Fig. 10

The holograms of onion specimens obtained by TIRDHM and SPRDHM techniques, respectively: (a) TIRDHM and (b) SPRDHM.

056015_1_044005jbo10.jpg

Fig. 11

Reconstructed images of the holograms in Fig. 10. (a) and (b) are the reconstructed intensity and phase images corresponding to Fig. 10. (c) and (d) are the reconstructed intensity and phase images corresponding to Fig. 10.

056015_1_044005jbo11.jpg

Fig. 12

3-D views of Figs. 11 and 11.

056015_1_044005jbo12.jpg

Fig. 13

Graphs of cross sections along column 65 in Figs. 11 and 11: (a) corresponding to Fig. 11 and (b) corresponding to Fig. 11.

056015_1_044005jbo13.jpg

The other experiment, in which the incident angle is near the SPR angle of the cell, is performed by employing the apparatus depicted in Fig. 14 . The SPR angle of the cell (if the refractive index of the cell is close to 1.335) is about 71.4deg for the prim with n1=1.516 . At 71.4deg , the images will be compressed 0.32 times in one direction. Therefore, a prism with higher refractive index n1=1.67 is used in the experiment to get a smaller SPR angle 58deg for n3=1.335 , so that the compression can be reduced. At this angle, the images will be compressed 0.53 times in one direction. There are four mirrors in the optical system, among which M1 , M2 , and M3 are used to match the optical path of an object beam with the one of the reference beam. Figure 15 shows the hologram of another onion specimen. The image area is 190×100μm2 . The reconstructed images are shown in Fig. 16 . Figures 17 and 17 are graphs of cross sections of the normalized intensity and phase profile along row 150 in Figs. 16 and 16, respectively. The quantitative intensity and phase images can indirectly represent the refractive index distribution of cell membranes near the gold film.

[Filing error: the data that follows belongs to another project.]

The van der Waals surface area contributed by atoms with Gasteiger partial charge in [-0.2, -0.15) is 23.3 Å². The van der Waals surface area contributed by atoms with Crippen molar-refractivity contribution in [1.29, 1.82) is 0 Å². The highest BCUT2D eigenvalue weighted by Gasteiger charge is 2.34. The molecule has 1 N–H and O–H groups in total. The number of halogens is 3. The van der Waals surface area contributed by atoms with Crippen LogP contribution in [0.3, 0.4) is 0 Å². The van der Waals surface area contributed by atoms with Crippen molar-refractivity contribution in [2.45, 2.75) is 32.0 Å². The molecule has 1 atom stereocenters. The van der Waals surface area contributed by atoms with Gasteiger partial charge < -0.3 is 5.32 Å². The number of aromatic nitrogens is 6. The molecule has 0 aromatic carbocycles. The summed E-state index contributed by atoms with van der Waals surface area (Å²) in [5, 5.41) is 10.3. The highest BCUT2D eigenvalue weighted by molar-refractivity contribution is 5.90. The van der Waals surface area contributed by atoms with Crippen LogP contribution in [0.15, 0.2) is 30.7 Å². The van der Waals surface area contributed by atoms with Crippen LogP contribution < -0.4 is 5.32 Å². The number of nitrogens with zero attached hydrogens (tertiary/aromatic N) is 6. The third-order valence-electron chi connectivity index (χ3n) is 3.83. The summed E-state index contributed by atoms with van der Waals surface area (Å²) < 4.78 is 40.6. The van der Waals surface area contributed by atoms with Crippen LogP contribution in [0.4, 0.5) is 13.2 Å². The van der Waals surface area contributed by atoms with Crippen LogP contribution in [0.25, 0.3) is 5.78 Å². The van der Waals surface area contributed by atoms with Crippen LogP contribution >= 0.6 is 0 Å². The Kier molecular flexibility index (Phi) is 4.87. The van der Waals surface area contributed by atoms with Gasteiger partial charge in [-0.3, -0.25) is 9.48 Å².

Fig. 14

Apparatus for the SPRDHM experiment at a bigger SPR angle.

056015_1_044005jbo14.jpg

Fig. 15

Hologram of another onion specimen.

056015_1_044005jbo15.jpg

Fig. 16

Reconstructed images of the hologram in Fig. 15. (a) The reconstructed intensity image. (b) The reconstructed phase image.

056015_1_044005jbo16.jpg

Fig. 17

Graphs of cross sections along row 150 in Fig. 16: (a) corresponding to Fig. 16 and (b) corresponding to Fig. 16.

056015_1_044005jbo17.jpg

4.

Conclusion

A new technique termed SPRDHM is introduced in this research. The technique combines SPR and DHM to simultaneously obtain the intensity and phase images of cell membranes. The quantitative intensity and phase images can indirectly represent the refractive index distribution of cell membrane near the gold film. The contrast experiments with onion specimens are performed using the TIRDHM and SPRDHM techniques under the same condition. The results show that the SPRDHM technique possesses the imaging capability of simultaneously obtaining the intensity and phase images of cell membrane, while only quantitative phase images can be obtained using the TIRDHM technique. The SPRDHM technique is better than the TIRDHM technique in spatial resolution and phase sensitivity for imaging of cell membrane. Therefore, SPRDHM has a potential advantage in biological cellular microscopy and surface science.

Acknowledgment

This work was supported by National Natural Science Foundation of China under grant number 60677019.

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©(2010) Society of Photo-Optical Instrumentation Engineers (SPIE)
Cuiying Hu, Jingang Zhong, and Jiawen Weng "Digital holographic microscopy by use of surface plasmon resonance for imaging of cell membranes," Journal of Biomedical Optics 15(5), 056015 (1 September 2010). https://doi.org/10.1117/1.3497564
Published: 1 September 2010